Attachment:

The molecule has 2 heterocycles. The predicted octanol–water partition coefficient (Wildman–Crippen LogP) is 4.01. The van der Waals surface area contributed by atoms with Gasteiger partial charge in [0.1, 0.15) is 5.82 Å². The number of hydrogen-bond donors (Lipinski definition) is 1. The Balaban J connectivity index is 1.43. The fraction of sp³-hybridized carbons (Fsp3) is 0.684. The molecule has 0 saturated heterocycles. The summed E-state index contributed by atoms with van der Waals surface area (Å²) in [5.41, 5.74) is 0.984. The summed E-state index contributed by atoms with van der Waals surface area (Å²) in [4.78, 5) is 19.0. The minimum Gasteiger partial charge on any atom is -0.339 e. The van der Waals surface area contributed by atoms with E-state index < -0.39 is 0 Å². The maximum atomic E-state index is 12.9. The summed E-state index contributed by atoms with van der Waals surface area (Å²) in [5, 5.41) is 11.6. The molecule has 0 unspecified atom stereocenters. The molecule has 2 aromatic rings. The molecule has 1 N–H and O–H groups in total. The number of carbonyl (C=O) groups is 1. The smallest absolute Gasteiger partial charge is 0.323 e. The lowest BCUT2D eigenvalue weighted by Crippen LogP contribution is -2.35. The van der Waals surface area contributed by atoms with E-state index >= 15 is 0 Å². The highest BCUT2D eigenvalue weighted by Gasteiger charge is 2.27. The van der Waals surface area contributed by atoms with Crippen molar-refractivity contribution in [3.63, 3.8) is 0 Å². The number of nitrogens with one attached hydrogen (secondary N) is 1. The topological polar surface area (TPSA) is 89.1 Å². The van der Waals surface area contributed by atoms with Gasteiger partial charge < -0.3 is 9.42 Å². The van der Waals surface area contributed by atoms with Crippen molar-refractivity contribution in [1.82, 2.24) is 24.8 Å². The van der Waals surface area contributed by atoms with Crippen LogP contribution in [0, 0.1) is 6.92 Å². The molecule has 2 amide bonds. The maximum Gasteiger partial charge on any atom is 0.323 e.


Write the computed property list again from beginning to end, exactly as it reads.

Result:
The molecule has 2 heterocycles. The predicted octanol–water partition coefficient (Wildman–Crippen LogP) is 4.01. The van der Waals surface area contributed by atoms with Gasteiger partial charge in [0.1, 0.15) is 5.82 Å². The number of hydrogen-bond donors (Lipinski definition) is 1. The Balaban J connectivity index is 1.43. The fraction of sp³-hybridized carbons (Fsp3) is 0.684. The molecule has 0 saturated heterocycles. The summed E-state index contributed by atoms with van der Waals surface area (Å²) in [5.41, 5.74) is 0.984. The summed E-state index contributed by atoms with van der Waals surface area (Å²) in [4.78, 5) is 19.0. The minimum Gasteiger partial charge on any atom is -0.339 e. The van der Waals surface area contributed by atoms with E-state index < -0.39 is 0 Å². The maximum atomic E-state index is 12.9. The summed E-state index contributed by atoms with van der Waals surface area (Å²) in [5, 5.41) is 11.6. The molecule has 0 unspecified atom stereocenters. The molecule has 2 aromatic rings. The molecule has 1 N–H and O–H groups in total. The number of carbonyl (C=O) groups is 1. The smallest absolute Gasteiger partial charge is 0.323 e. The lowest BCUT2D eigenvalue weighted by Crippen LogP contribution is -2.35. The van der Waals surface area contributed by atoms with E-state index >= 15 is 0 Å². The highest BCUT2D eigenvalue weighted by Gasteiger charge is 2.27. The van der Waals surface area contributed by atoms with Crippen molar-refractivity contribution in [3.63, 3.8) is 0 Å². The number of nitrogens with one attached hydrogen (secondary N) is 1. The topological polar surface area (TPSA) is 89.1 Å². The van der Waals surface area contributed by atoms with Gasteiger partial charge < -0.3 is 9.42 Å². The van der Waals surface area contributed by atoms with Crippen molar-refractivity contribution in [1.82, 2.24) is 24.8 Å². The van der Waals surface area contributed by atoms with Crippen LogP contribution in [0, 0.1) is 6.92 Å². The molecule has 2 amide bonds. The maximum Gasteiger partial charge on any atom is 0.323 e.